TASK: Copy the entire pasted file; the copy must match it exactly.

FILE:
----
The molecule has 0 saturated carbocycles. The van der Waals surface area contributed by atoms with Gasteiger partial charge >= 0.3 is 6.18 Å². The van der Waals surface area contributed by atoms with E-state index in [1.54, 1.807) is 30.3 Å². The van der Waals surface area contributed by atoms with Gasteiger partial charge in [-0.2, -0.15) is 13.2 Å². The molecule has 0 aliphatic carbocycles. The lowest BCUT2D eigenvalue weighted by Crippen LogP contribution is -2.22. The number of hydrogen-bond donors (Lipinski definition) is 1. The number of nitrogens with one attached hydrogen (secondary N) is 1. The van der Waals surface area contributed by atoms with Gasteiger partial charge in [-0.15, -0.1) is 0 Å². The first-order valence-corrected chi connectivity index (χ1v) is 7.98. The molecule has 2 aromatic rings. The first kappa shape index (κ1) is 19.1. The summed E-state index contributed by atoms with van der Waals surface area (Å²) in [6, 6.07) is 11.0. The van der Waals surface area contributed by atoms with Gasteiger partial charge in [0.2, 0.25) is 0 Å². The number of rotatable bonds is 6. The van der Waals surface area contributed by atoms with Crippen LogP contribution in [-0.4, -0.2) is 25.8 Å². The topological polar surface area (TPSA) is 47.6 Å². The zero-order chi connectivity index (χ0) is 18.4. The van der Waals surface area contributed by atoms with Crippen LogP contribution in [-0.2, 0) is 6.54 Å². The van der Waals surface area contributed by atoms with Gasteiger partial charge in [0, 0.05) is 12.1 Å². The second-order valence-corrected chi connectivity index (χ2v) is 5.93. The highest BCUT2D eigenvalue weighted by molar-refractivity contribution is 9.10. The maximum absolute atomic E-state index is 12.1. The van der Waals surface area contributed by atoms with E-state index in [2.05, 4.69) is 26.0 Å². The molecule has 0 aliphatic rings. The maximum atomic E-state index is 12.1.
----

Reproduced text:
The molecule has 0 saturated carbocycles. The van der Waals surface area contributed by atoms with Gasteiger partial charge >= 0.3 is 6.18 Å². The van der Waals surface area contributed by atoms with E-state index in [1.54, 1.807) is 30.3 Å². The van der Waals surface area contributed by atoms with Gasteiger partial charge in [-0.2, -0.15) is 13.2 Å². The molecule has 0 aliphatic carbocycles. The lowest BCUT2D eigenvalue weighted by Crippen LogP contribution is -2.22. The number of hydrogen-bond donors (Lipinski definition) is 1. The number of nitrogens with one attached hydrogen (secondary N) is 1. The van der Waals surface area contributed by atoms with Gasteiger partial charge in [-0.15, -0.1) is 0 Å². The first-order valence-corrected chi connectivity index (χ1v) is 7.98. The molecule has 2 aromatic rings. The first kappa shape index (κ1) is 19.1. The summed E-state index contributed by atoms with van der Waals surface area (Å²) in [6, 6.07) is 11.0. The van der Waals surface area contributed by atoms with Gasteiger partial charge in [0.2, 0.25) is 0 Å². The number of rotatable bonds is 6. The van der Waals surface area contributed by atoms with Crippen LogP contribution in [-0.4, -0.2) is 25.8 Å². The topological polar surface area (TPSA) is 47.6 Å². The zero-order chi connectivity index (χ0) is 18.4. The van der Waals surface area contributed by atoms with Crippen LogP contribution in [-0.2, 0) is 6.54 Å². The van der Waals surface area contributed by atoms with Gasteiger partial charge in [0, 0.05) is 12.1 Å². The second-order valence-corrected chi connectivity index (χ2v) is 5.93. The highest BCUT2D eigenvalue weighted by molar-refractivity contribution is 9.10. The maximum absolute atomic E-state index is 12.1. The van der Waals surface area contributed by atoms with E-state index in [2.05, 4.69) is 26.0 Å². The molecule has 0 aliphatic rings. The maximum atomic E-state index is 12.1.